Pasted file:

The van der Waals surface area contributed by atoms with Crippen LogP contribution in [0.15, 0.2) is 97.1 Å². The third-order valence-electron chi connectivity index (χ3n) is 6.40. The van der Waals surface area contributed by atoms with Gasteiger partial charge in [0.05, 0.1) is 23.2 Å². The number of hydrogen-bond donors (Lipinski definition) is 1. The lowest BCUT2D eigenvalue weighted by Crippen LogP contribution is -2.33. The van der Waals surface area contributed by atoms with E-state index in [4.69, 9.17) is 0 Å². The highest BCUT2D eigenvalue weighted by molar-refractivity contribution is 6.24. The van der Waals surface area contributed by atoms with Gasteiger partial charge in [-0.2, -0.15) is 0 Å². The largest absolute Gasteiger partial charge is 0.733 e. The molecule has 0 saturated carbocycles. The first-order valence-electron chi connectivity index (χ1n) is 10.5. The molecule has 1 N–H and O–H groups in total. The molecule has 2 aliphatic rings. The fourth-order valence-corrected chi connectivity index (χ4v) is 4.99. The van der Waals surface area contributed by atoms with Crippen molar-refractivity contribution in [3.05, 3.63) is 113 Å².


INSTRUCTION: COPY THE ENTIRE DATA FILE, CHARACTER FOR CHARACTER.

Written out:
The van der Waals surface area contributed by atoms with Crippen LogP contribution in [0.15, 0.2) is 97.1 Å². The third-order valence-electron chi connectivity index (χ3n) is 6.40. The van der Waals surface area contributed by atoms with Gasteiger partial charge in [0.05, 0.1) is 23.2 Å². The number of hydrogen-bond donors (Lipinski definition) is 1. The lowest BCUT2D eigenvalue weighted by Crippen LogP contribution is -2.33. The van der Waals surface area contributed by atoms with E-state index in [4.69, 9.17) is 0 Å². The highest BCUT2D eigenvalue weighted by molar-refractivity contribution is 6.24. The van der Waals surface area contributed by atoms with Gasteiger partial charge in [-0.2, -0.15) is 0 Å². The largest absolute Gasteiger partial charge is 0.733 e. The molecule has 0 saturated carbocycles. The first-order valence-electron chi connectivity index (χ1n) is 10.5. The molecule has 1 N–H and O–H groups in total. The molecule has 2 aliphatic rings. The fourth-order valence-corrected chi connectivity index (χ4v) is 4.99. The van der Waals surface area contributed by atoms with Crippen molar-refractivity contribution in [3.05, 3.63) is 113 Å².